FORTY years ago, as an eagle-eyed six-year-old, Graham Parkinson’s interest in wildlife was sparked by I-Spy books – and the fact his gran had a large garden with a field behind it to explore.
“She’s in her 90s now, and it’s lovely to be able to chat to her about the birds I’ve seen and the ones she has visit her garden,” he says. “I’m jealous of her daily bullfinches.”
Flash forward four decades and Graham’s fascination with what’s happening in his own backyard is undimmed – but nowadays he is able to capture it on camera, as in this week’s picture choice, a remarkable if somewhat graphic encounter between a sparrowhawk and a goldfinch.
“I’ve always had a lot of different birds that visit my garden in Marlow, and enjoyed lots of walks in the local countryside, but I was always keen to see more of the countryside and wildlife,” says Graham.
2020 proved the perfect opportunity to explore his longstanding interest in photography, and in the past few months his pictures have proved a big hit on local nature and wildlife forums.
“I’ve been out of work, and my wife bought me a camera, a Canon 2000D (good beginner’s choice), and a friend lent me a good lens. I soon purchased a Canon 70-300mm lens, which was great, but even that wasn’t enough for wildlife.
“A kingfisher that came at the same time every day to Marlow Lock (for about two weeks) convinced me to upgrade the lens, so I now have a Sigma 150-600mm.
“I still love taking photos of bird visitors to the garden, and all of the insects (hoverfies can be beautiful when you get to see them up close) and what can be seen around town (peregrine falcons, for example) and love going to Spade Oak.
“But what I really enjoy is going on local walks, typically 7-10 miles, and capturing what I can of the local wildlife, flora and the broader environment.”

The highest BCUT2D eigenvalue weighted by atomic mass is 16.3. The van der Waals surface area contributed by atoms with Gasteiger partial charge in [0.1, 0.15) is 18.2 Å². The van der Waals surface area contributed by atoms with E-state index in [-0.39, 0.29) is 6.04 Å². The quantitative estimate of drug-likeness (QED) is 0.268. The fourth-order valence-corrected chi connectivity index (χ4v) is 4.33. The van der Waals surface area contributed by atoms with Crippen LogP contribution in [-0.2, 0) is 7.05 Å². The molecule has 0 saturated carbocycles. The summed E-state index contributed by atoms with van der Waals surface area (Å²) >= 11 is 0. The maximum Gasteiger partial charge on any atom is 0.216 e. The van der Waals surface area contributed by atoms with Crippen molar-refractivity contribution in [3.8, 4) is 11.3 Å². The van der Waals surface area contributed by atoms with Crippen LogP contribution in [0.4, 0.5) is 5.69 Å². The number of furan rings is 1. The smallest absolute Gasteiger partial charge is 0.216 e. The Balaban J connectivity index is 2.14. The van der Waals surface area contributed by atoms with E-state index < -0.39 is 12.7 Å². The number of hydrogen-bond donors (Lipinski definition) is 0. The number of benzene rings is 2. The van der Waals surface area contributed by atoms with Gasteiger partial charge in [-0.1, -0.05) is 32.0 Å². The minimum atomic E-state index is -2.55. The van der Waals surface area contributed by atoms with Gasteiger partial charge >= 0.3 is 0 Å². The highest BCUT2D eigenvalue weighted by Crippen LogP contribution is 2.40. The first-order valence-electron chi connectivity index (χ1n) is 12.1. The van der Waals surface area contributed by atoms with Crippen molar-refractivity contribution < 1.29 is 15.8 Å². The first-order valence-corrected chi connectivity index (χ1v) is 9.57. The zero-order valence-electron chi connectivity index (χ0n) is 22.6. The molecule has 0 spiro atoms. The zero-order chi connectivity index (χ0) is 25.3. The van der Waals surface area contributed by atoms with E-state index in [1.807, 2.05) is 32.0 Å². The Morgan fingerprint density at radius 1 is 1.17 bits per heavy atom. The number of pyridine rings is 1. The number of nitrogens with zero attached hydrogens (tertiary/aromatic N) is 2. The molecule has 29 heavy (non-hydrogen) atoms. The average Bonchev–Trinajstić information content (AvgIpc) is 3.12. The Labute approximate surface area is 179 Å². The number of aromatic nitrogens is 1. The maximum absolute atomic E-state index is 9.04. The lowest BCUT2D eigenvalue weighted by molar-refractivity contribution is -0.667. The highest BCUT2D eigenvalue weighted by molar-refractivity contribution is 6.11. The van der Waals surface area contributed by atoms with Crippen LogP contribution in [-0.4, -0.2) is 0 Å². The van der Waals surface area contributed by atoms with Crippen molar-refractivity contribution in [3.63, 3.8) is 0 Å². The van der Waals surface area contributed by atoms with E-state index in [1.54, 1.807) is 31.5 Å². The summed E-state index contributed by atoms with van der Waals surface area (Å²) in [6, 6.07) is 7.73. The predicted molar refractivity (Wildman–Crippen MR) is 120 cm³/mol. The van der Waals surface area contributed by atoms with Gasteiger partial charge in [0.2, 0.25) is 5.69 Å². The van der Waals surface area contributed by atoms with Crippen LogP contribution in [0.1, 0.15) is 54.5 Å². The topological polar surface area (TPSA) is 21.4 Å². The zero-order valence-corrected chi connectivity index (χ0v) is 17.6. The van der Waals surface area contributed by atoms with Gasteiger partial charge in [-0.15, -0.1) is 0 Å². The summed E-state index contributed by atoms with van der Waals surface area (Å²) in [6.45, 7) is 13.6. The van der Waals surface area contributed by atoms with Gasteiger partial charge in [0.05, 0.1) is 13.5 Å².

Using the Ordnance Survey OS Maps app to plan his own routes, he has visited many new locations, from local favourites like Homefield Wood, Farm Wood and the areas around Burnham Beeches to the many walks between Ibstone and Christmas Common.
“It’s been extremely rewarding, capturing wildlife I’ve never seen before. Also it’s great to take photos of great spotted woodpeckers in the garden, for example, but even more rewarding to spot one on a walk, to track it and then manage to get a good photo.
“I’m particularly interested in trying to capture a different pose or something that conveys the character or behaviour of the bird/animal I’m taking a photo of.
“The challenge with taking wildlife photos this way is that you are always on the move. I don’t wait long or have a hide set up at a particular spot where something is likely to come along. I do walk more slowly than I would normally, with all senses alert – it’s often movement that draws me to something.
“The other challenge at this time of year is the short days make it more difficult to complete the walks in daylight. Though that has made me set off pre-dawn and led to some great photos in the dawn sunlight.
“At some point I’ll upgrade my camera and probably purchase a landscape-focused lens and take two cameras with me on my walks to more easily capture the landscape alongside the wildlife.”
Professionally, as a director of analytics, he senses that some people might find that quite far removed from something “creative” like photography.
But he adds: “Good analytics tells a story through data, insight, and visualisation; photography is a story of my walks and my garden and the wildlife, flora and environment I see.” Perhaps the two are not so very different after all.
You can follow Graham’s photographs on his Instagram feed.